MORE ON THE MEDIEVAL DROUGHT FROM “THE DROUGHT OF THE CENTURY” ARTICLE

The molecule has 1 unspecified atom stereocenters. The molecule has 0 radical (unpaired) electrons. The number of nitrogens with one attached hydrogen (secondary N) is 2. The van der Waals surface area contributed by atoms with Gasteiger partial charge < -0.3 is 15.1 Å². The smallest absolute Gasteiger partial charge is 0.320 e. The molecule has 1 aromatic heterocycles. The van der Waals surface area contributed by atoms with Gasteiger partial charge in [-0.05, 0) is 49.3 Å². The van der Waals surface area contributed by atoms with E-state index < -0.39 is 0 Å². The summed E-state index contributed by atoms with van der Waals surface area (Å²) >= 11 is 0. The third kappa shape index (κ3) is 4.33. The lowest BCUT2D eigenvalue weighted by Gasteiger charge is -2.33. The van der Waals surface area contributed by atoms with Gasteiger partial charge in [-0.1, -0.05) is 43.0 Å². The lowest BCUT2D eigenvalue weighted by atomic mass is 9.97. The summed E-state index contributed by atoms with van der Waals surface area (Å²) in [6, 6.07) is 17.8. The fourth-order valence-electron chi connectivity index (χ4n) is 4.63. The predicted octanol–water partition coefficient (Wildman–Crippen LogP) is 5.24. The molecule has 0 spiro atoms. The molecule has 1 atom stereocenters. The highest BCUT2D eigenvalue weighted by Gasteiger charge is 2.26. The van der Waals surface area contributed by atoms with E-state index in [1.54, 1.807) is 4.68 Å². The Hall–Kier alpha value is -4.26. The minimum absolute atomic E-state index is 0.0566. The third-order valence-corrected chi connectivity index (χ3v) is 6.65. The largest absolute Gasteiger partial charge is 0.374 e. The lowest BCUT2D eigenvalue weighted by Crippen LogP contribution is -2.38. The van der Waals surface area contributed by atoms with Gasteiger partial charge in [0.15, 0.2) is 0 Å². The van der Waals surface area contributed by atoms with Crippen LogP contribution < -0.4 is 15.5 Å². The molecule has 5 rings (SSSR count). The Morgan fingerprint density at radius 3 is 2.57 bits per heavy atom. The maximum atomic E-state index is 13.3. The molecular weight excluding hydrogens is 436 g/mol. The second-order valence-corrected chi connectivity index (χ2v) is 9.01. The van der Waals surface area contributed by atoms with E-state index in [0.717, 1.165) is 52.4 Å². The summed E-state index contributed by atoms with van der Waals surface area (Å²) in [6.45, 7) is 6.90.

The transition from the Medieval Warm Period to the Little Ice Age was apparently accompanied by severe droughts between 1302 and 1307 in Europe; this preceded the wet and cold phase of the 1310s and the resulting great famine of 1315-21. In the journal Climate of the Past, researchers from the Leibniz Institutes for the History and Culture of Eastern Europe (GWZO) and Tropospheric Research (TROPOS) write that the 1302-07 weather patterns display similarities to the 2018 weather anomaly, in which continental Europe experienced exceptional heat and drought. Both the medieval and recent weather patterns resemble the stable weather patterns that have occurred more frequently since the 1980s due to the increased warming of the Arctic. According to the Leibniz researchers’ hypothesis based on their comparison of the 1302-07 and 2018 droughts, transitional phases in the climate are always characterized by periods of low variability, in which weather patterns remain stable for a long time. The published study presents preliminary findings of the Freigeist Junior Research Group on the Dantean Anomaly (1309-1321) at the Leibniz Institute for the History and Culture of Eastern Europe (GWZO). Funded by the Volkswagen Stiftung, the group is investigating the rapid climate change in the early 14th century and its effects on late medieval Europe. The Great Famine (1315-1321) is considered the largest pan-European famine of the past millennium. It was followed a number of years later by the Black Death (1346-1353), the most devastating pandemic known, which wiped out about a third of the population. At least partially responsible for both of these crises was a phase of rapid climate change after 1310, called the ‘Dantean Anomaly’ after the contemporary Italian poet and philosopher Dante Alighieri. The 1310s represent a transitional phase from the High Medieval Climate Anomaly, a period of relatively high temperatures, to the Little Ice Age, a long climatic period characterized by lower temperatures and advancing glaciers.